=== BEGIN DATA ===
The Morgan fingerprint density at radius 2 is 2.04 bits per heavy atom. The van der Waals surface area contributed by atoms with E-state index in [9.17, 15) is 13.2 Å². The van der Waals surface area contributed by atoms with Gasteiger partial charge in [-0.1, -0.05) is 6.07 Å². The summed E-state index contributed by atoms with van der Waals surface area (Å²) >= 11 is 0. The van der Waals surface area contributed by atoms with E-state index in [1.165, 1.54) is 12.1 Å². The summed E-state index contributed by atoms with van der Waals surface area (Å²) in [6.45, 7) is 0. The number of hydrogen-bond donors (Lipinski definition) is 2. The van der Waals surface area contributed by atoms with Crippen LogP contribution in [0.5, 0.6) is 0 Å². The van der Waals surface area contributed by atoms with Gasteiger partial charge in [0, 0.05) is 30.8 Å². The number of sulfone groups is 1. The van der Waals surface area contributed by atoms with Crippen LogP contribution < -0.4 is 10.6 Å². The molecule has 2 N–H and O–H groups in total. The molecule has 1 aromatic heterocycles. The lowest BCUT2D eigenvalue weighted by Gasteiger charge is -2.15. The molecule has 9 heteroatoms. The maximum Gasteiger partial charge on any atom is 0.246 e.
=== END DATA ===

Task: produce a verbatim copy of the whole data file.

The Morgan fingerprint density at radius 2 is 2.04 bits per heavy atom. The van der Waals surface area contributed by atoms with E-state index in [9.17, 15) is 13.2 Å². The van der Waals surface area contributed by atoms with Gasteiger partial charge in [-0.1, -0.05) is 6.07 Å². The summed E-state index contributed by atoms with van der Waals surface area (Å²) >= 11 is 0. The van der Waals surface area contributed by atoms with E-state index in [1.165, 1.54) is 12.1 Å². The summed E-state index contributed by atoms with van der Waals surface area (Å²) in [6.45, 7) is 0. The number of hydrogen-bond donors (Lipinski definition) is 2. The van der Waals surface area contributed by atoms with Crippen LogP contribution in [0.5, 0.6) is 0 Å². The van der Waals surface area contributed by atoms with Gasteiger partial charge in [0, 0.05) is 30.8 Å². The number of sulfone groups is 1. The van der Waals surface area contributed by atoms with Crippen LogP contribution < -0.4 is 10.6 Å². The molecule has 2 N–H and O–H groups in total. The molecule has 1 aromatic heterocycles. The lowest BCUT2D eigenvalue weighted by Gasteiger charge is -2.15. The molecule has 9 heteroatoms. The maximum Gasteiger partial charge on any atom is 0.246 e.